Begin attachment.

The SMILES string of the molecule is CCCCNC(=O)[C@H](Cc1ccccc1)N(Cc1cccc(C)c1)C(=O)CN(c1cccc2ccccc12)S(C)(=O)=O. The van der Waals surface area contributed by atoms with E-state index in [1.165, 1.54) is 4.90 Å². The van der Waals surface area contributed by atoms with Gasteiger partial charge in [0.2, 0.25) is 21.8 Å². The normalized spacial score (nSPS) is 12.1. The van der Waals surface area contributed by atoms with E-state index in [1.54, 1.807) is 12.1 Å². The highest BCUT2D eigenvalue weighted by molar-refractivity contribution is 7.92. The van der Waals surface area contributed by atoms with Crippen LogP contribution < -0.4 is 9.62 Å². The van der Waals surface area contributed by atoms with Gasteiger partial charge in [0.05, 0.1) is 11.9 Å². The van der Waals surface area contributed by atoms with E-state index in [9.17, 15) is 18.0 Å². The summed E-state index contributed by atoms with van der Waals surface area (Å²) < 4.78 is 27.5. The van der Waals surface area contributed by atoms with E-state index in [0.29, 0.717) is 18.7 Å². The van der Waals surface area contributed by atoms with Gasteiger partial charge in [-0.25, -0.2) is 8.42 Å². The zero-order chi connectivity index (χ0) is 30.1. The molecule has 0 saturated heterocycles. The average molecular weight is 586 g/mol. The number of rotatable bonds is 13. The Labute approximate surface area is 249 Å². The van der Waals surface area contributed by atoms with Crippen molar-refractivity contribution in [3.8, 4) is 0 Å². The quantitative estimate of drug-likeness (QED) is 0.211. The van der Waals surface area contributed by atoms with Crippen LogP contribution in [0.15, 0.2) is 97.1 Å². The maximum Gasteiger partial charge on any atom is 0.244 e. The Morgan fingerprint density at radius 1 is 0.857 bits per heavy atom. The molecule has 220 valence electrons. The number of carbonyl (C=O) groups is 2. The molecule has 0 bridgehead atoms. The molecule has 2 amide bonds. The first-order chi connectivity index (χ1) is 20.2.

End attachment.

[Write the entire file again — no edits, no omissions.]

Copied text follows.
The SMILES string of the molecule is CCCCNC(=O)[C@H](Cc1ccccc1)N(Cc1cccc(C)c1)C(=O)CN(c1cccc2ccccc12)S(C)(=O)=O. The van der Waals surface area contributed by atoms with E-state index in [1.165, 1.54) is 4.90 Å². The van der Waals surface area contributed by atoms with Gasteiger partial charge in [0.2, 0.25) is 21.8 Å². The normalized spacial score (nSPS) is 12.1. The van der Waals surface area contributed by atoms with E-state index in [1.54, 1.807) is 12.1 Å². The highest BCUT2D eigenvalue weighted by molar-refractivity contribution is 7.92. The van der Waals surface area contributed by atoms with Crippen LogP contribution < -0.4 is 9.62 Å². The van der Waals surface area contributed by atoms with Gasteiger partial charge in [0.05, 0.1) is 11.9 Å². The van der Waals surface area contributed by atoms with E-state index in [9.17, 15) is 18.0 Å². The summed E-state index contributed by atoms with van der Waals surface area (Å²) < 4.78 is 27.5. The van der Waals surface area contributed by atoms with E-state index in [0.29, 0.717) is 18.7 Å². The van der Waals surface area contributed by atoms with Gasteiger partial charge in [-0.25, -0.2) is 8.42 Å². The zero-order chi connectivity index (χ0) is 30.1. The molecule has 0 saturated heterocycles. The average molecular weight is 586 g/mol. The number of rotatable bonds is 13. The Labute approximate surface area is 249 Å². The van der Waals surface area contributed by atoms with Crippen molar-refractivity contribution in [3.8, 4) is 0 Å². The quantitative estimate of drug-likeness (QED) is 0.211. The van der Waals surface area contributed by atoms with Crippen LogP contribution in [0.15, 0.2) is 97.1 Å². The maximum Gasteiger partial charge on any atom is 0.244 e. The Morgan fingerprint density at radius 1 is 0.857 bits per heavy atom. The molecule has 220 valence electrons. The number of carbonyl (C=O) groups is 2. The molecule has 0 bridgehead atoms. The molecule has 2 amide bonds. The first-order chi connectivity index (χ1) is 20.2.